Supporting A Child To Make Friends

How do I support my autistic child in making friends?

It is common for many autistic children to struggle in social situations, so starting and maintaining friendships can be challenging. While it is a very natural desire for parents to want their child/children to make friends seamlessly, this will not alwaybe the case.  

 Making friends can involve many obstacles for autistic children, namely with communication difficulties, anxiety, or social awkwardness. 

How does an autistic person socialise?

Every person on the spectrum is different, with their own challenges and their own personalities. Each will have preferred ways of communicating and the kinds of people of whom they would like to be friends with.

However certain autistic traits, such as a preference for playing alone, approaching other children in an overly formal way, or difficulty taking turns in games can make creating friendships difficult for your child.

It’s important to remember these differences aren’t a deliberate attempt to push people away and they shouldn’t be made to feel like they are misbehaving. You should also bear in mind that there is no ‘one for all approach,’ when it comes to making friends or socialising.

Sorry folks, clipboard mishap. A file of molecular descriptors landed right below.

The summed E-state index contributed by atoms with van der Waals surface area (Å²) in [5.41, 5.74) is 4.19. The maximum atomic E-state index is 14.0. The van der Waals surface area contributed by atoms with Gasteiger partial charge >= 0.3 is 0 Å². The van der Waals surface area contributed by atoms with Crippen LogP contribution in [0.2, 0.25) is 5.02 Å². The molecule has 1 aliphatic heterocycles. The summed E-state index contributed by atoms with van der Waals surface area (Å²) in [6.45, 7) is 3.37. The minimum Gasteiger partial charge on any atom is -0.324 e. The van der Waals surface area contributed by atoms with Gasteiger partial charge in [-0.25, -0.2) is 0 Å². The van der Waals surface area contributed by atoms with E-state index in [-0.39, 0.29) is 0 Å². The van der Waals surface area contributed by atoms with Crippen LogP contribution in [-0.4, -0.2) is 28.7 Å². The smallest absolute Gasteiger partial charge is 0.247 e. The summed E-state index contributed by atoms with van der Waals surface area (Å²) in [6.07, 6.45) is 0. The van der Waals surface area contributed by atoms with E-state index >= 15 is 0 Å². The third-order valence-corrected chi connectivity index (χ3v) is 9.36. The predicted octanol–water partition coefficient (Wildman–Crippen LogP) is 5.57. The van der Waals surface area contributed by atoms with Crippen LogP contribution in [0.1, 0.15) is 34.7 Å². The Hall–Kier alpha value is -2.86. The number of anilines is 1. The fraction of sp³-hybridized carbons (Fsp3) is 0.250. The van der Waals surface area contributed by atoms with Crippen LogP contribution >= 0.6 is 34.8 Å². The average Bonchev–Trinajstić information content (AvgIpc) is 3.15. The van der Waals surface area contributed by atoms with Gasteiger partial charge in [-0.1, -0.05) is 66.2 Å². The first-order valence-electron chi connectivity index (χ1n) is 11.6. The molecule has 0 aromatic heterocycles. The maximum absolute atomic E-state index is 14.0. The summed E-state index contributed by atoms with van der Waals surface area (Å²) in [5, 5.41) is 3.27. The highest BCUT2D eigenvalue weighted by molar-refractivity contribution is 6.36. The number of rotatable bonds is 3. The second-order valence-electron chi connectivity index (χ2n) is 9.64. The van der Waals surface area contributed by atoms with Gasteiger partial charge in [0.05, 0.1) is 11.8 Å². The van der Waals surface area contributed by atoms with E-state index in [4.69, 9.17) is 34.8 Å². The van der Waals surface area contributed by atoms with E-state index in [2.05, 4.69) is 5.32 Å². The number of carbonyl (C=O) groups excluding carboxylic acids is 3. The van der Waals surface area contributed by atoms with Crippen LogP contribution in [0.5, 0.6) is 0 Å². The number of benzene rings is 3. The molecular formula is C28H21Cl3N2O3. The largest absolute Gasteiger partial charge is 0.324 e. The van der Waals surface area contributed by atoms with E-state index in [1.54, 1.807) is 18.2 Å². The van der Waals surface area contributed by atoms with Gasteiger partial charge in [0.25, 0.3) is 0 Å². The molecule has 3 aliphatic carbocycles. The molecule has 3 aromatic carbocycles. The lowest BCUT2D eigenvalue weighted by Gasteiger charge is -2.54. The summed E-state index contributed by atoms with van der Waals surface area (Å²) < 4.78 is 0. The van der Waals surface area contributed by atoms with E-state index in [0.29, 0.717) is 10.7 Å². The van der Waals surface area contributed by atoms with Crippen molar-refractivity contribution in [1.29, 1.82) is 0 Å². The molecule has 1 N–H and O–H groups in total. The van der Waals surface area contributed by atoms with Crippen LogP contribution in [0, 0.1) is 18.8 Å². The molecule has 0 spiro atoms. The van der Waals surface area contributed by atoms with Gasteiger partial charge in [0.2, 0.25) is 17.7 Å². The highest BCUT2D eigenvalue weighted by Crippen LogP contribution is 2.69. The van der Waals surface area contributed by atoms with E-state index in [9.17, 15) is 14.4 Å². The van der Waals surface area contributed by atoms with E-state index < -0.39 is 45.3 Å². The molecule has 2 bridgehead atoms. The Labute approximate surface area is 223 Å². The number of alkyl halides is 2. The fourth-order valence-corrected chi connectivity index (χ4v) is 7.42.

What should I do?

Firstly, try not to force or impose social situations on autistic children who appear reluctant to engage in such situations. Take, for example, a situation most adults find unnerving or uncomfortable, like a job interview. Such an occasion can be overwhelming and can increase one’s level of anxiety.

The same feelings are relatable when we force autistic children into social situations such as unexpected playdates and a bad experience with one may affect their confidence in trying further.

Supporting your autistic child in making friends should be done in a way that empowers them to express themselves, their likes and dislikes, authentically without fear of stigma.You can encourage your autistic child to engage in socialising on better terms without raising their anxiety.

This will involve patience and some trial and error when trying to work out which situations and ways are best. A key element to this is deepening your understanding of your autistic child’s interests. By doing so, you will be able to locate opportunities and motivation to socialise for your child. Some ways to encourage socialising include:

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